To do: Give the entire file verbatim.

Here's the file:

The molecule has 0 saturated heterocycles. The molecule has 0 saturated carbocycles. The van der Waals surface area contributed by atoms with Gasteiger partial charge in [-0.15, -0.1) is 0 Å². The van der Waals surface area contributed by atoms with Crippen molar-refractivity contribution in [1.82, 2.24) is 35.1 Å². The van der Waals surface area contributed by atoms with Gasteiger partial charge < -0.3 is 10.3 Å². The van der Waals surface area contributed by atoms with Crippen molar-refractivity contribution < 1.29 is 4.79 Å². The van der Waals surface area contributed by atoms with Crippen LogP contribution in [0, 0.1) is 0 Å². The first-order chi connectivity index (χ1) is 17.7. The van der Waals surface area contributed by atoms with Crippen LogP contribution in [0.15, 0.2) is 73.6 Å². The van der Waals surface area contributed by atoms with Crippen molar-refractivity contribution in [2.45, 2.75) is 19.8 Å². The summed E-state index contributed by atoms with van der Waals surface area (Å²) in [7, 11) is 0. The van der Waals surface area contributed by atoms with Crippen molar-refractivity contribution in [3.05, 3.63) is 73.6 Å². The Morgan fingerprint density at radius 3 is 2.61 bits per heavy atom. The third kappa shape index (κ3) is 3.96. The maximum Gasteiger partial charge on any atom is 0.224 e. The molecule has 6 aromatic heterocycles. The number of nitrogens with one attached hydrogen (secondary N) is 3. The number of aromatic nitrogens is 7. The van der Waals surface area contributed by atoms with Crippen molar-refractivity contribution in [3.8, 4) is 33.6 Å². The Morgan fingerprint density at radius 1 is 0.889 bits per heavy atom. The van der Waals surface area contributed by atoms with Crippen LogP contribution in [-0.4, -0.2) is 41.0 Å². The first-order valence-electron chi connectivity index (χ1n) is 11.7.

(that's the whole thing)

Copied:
The molecule has 0 saturated heterocycles. The molecule has 0 saturated carbocycles. The van der Waals surface area contributed by atoms with Gasteiger partial charge in [-0.15, -0.1) is 0 Å². The van der Waals surface area contributed by atoms with Crippen molar-refractivity contribution in [1.82, 2.24) is 35.1 Å². The van der Waals surface area contributed by atoms with Gasteiger partial charge < -0.3 is 10.3 Å². The van der Waals surface area contributed by atoms with Crippen molar-refractivity contribution < 1.29 is 4.79 Å². The van der Waals surface area contributed by atoms with Crippen LogP contribution in [0, 0.1) is 0 Å². The first-order chi connectivity index (χ1) is 17.7. The van der Waals surface area contributed by atoms with Crippen LogP contribution in [0.15, 0.2) is 73.6 Å². The van der Waals surface area contributed by atoms with Crippen molar-refractivity contribution in [2.45, 2.75) is 19.8 Å². The summed E-state index contributed by atoms with van der Waals surface area (Å²) in [7, 11) is 0. The van der Waals surface area contributed by atoms with Crippen molar-refractivity contribution in [3.05, 3.63) is 73.6 Å². The Morgan fingerprint density at radius 3 is 2.61 bits per heavy atom. The third kappa shape index (κ3) is 3.96. The maximum Gasteiger partial charge on any atom is 0.224 e. The molecule has 6 aromatic heterocycles. The number of nitrogens with one attached hydrogen (secondary N) is 3. The number of aromatic nitrogens is 7. The van der Waals surface area contributed by atoms with Crippen molar-refractivity contribution in [3.8, 4) is 33.6 Å². The Morgan fingerprint density at radius 1 is 0.889 bits per heavy atom. The van der Waals surface area contributed by atoms with Crippen LogP contribution in [-0.4, -0.2) is 41.0 Å². The first-order valence-electron chi connectivity index (χ1n) is 11.7.